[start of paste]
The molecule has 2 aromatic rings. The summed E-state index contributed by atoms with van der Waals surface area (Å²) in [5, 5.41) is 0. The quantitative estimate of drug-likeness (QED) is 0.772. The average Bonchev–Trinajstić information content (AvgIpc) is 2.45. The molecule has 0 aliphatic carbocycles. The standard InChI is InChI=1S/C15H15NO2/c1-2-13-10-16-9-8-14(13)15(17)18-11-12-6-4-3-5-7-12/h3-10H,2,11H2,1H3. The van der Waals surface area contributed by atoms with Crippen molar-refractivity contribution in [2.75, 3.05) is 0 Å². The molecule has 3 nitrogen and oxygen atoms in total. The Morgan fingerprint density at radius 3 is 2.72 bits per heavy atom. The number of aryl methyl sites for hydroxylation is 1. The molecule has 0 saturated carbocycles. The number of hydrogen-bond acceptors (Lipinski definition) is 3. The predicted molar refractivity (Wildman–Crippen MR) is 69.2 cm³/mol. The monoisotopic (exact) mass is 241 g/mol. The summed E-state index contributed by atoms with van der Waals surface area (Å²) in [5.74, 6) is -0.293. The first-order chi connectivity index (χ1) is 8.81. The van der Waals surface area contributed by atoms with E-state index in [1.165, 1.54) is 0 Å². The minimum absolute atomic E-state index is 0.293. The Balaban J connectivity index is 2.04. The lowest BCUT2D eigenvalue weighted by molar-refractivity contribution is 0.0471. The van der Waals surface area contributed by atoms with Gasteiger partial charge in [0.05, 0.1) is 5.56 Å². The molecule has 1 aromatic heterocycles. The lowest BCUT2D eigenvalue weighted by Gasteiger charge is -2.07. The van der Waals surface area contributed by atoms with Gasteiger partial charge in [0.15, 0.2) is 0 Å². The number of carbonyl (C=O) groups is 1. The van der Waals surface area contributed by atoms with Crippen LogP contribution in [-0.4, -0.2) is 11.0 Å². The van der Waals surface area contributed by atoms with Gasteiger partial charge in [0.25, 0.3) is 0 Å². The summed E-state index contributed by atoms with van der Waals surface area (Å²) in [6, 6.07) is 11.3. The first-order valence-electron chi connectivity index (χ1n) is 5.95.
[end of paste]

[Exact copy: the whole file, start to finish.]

The molecule has 2 aromatic rings. The summed E-state index contributed by atoms with van der Waals surface area (Å²) in [5, 5.41) is 0. The quantitative estimate of drug-likeness (QED) is 0.772. The average Bonchev–Trinajstić information content (AvgIpc) is 2.45. The molecule has 0 aliphatic carbocycles. The standard InChI is InChI=1S/C15H15NO2/c1-2-13-10-16-9-8-14(13)15(17)18-11-12-6-4-3-5-7-12/h3-10H,2,11H2,1H3. The van der Waals surface area contributed by atoms with Crippen molar-refractivity contribution in [2.75, 3.05) is 0 Å². The molecule has 3 nitrogen and oxygen atoms in total. The Morgan fingerprint density at radius 3 is 2.72 bits per heavy atom. The number of aryl methyl sites for hydroxylation is 1. The molecule has 0 saturated carbocycles. The number of hydrogen-bond acceptors (Lipinski definition) is 3. The predicted molar refractivity (Wildman–Crippen MR) is 69.2 cm³/mol. The monoisotopic (exact) mass is 241 g/mol. The summed E-state index contributed by atoms with van der Waals surface area (Å²) in [5.74, 6) is -0.293. The first-order chi connectivity index (χ1) is 8.81. The van der Waals surface area contributed by atoms with E-state index in [1.165, 1.54) is 0 Å². The minimum absolute atomic E-state index is 0.293. The Balaban J connectivity index is 2.04. The lowest BCUT2D eigenvalue weighted by molar-refractivity contribution is 0.0471. The van der Waals surface area contributed by atoms with Gasteiger partial charge in [0.05, 0.1) is 5.56 Å². The molecule has 1 aromatic heterocycles. The lowest BCUT2D eigenvalue weighted by Gasteiger charge is -2.07. The van der Waals surface area contributed by atoms with Gasteiger partial charge in [0.15, 0.2) is 0 Å². The number of carbonyl (C=O) groups is 1. The van der Waals surface area contributed by atoms with Crippen LogP contribution in [-0.4, -0.2) is 11.0 Å². The van der Waals surface area contributed by atoms with Gasteiger partial charge in [0.25, 0.3) is 0 Å². The summed E-state index contributed by atoms with van der Waals surface area (Å²) in [6, 6.07) is 11.3. The first-order valence-electron chi connectivity index (χ1n) is 5.95.